The ghost of the old guru came to me as a mourning dove, plump on the branch outside my window. The dove’s hollow pan flute sound felt so near and tangible it seemed I could have pinched the notes with my fingers. My bristling soul began to be soothed and my mind turned to see what was going on. The dove cooed, “Inquire within, ‘Why the tears?’” And in the shock of the dove telling and me asking, the movement of my mind ceased altogether, and I was left in the moment at hand to function without it. And without it I could find no good reason for sadness, for tears.
I looked at the dove with wonder. He fluffed his feathers, cocked his head and squinted at me. “Thank you,” I said aloud. And he flew away. I stared out the window after him in blissful silence, the glowing, brilliant colors of joy oozing out of the tree branches, the leaves, out of every cell my body, out of my chair, my desk, the walls, the pictures on the walls.
Then my mind began to sputter and whir. I felt it wobble and persist and pick up speed. And as soon as it was spinning full tilt, it realized I had been visited by what it perceived as the spiritual realm. At first it was all bustling and flustered like an old crone incensed that someone had shown up on the doorstep unannounced. Then it rushed ecstatic toward its logbook to jot down every tittle of detail so as to be able to recount this prodigious event at every appropriate future opportunity. Then it slammed down its pen and turned in my direction, “You!” is all it could say, it was so inflamed with anger.
The realization had dawned on it that I had done nothing to revive it during the whole dove scene, and it began its menacing posturing. I remained unruffled. I saw no need to provoke it further by telling it how utterly and inconceivably pleasant and vividly beautiful and peaceful everything had been in its absence. Admitting to my mind that I consider its chattering, extracurricular thinking the cause of the majority of my unhappiness would only bring it a sick sense of joy and accomplishment. So I just smiled and went back to what I’d been doing before my mind had interjected its tearful thoughts.
“What are you doing?” it asked sharply.
“The work I brought home from the office,” I said.
Hearing this, my mind became comically enraged. It scrambled awkwardly, Quasimodo-like, to the very top of my head just so it could holler downward, “Hellooooo! I thought you understood when I told you that you shouldn’t have to do that. If you can’t get your work done at the job site, then the job’s not right for you and you simply need to find another more suited to you!”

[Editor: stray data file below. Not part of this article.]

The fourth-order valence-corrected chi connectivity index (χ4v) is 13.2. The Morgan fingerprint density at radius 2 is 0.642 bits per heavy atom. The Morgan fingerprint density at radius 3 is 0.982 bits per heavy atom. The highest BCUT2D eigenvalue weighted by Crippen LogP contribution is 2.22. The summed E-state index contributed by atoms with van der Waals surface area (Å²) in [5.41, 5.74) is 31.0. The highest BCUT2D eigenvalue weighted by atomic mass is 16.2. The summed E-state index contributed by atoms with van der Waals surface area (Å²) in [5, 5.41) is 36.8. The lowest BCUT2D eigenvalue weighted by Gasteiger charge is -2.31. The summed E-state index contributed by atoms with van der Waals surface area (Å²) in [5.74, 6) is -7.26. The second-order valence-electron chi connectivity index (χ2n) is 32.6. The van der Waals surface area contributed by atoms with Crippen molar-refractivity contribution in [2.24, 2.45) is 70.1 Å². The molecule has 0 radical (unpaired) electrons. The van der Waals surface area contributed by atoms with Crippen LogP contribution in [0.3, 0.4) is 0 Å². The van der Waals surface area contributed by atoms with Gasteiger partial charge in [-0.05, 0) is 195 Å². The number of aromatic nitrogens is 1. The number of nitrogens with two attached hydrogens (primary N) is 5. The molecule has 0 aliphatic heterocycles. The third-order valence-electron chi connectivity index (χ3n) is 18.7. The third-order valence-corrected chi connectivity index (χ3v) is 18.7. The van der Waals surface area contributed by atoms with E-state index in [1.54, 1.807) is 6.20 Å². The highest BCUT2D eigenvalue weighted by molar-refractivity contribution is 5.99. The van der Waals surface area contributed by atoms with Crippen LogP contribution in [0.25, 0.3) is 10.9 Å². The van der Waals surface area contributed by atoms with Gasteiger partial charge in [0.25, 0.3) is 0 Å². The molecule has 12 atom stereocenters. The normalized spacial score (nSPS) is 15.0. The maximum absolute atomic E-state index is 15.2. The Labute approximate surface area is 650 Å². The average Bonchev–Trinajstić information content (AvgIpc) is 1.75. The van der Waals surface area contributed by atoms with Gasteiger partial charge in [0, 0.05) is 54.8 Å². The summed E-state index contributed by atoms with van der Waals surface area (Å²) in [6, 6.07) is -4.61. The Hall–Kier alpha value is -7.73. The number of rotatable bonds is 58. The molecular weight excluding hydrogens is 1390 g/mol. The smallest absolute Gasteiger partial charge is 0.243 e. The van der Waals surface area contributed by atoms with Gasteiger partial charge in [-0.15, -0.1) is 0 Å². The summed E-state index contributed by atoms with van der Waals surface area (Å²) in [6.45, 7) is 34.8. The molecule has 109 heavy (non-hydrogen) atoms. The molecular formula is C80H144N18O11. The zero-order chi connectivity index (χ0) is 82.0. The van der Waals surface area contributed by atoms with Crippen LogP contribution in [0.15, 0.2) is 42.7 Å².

I just shrugged and continued working.
By now my mind could barely stand the disregard I was showing for the control it was trying to exert on my behalf, and it upped its holler to a desperate screeching, “Did you not hear a thing I said before? What about your dreams? You unwitting fool, your life is passing you by at light speed!”
I didn’t flinch. “No it’s not,” I said, and kept on working. “This is exactly what I’m supposed to be doing in this moment.”
“WHAT?“ my mind about blew a rad hose. “Pray tell how you figure that!”
“It has to be,” I said, “If I was supposed to be doing something else, I’d be doing it.”
My mind was so exasperated, so balled up with that ridiculously illogical, ungraspable concept that it almost stopped again. Its fierce, hot rage is all that kept it from freezing mid-thought. Its determination not to allow its guard to be dropped ever again is all that kept it from popping like a soap bubble and disintegrating into nothingness. It was powerless to say more. It was done for the time being.
I continued with my work and my mind skulked off muttering something about keeping an eye out for the guru bird and how by god nothing would go unnoticed around here going forward from this very point in time. I smiled to myself and felt the colorful glow come up again. This was the first time I’d ever won.
After that incident my mind continued to maintain a strict guru bird vigil. It perched atop its steely watchtower overlooking its self-made stalag, a figurehead in denial. The guru did show up again, on many occasions, whenever he was needed, wherever I happened to be, but my mind could never make it all the way through a visit. It was clearly wearing down with the continual defeat, and after awhile became possessed only with knowing why the guru continually chose the form of a mourning dove. My mind insisted I ask the next time the bird showed up. And again, in the asking I could see that the guru is not a ghost, not a separate entity, but the still, ever-present silence within me that is unaffected by circumstances. It’s the thing that keeps me afloat when I don’t care if I drown and lifts me high whenever I can see the possibility of flight and open myself to it.
The photo of Osho came from his library site when I had access to it. I’m using it without crediting or permission. Osho wouldn’t give a rats ass about crediting and permission, anyway.
The mourning dove was snagged from http://www.dnr.state.wi.us/org/land/wildlife/images/hunt/dove/dove.jpg
The meditating monk with his third eye looking at a feminine eye above him is something I drew a couple of years ago for a website. I later adopted the feminine eye as my avatar.
The above was spun off the Sunday Scribblings prompt “#120 – ghosts.” Click here for more on prompt #120 from other Sunday Scribblings participants.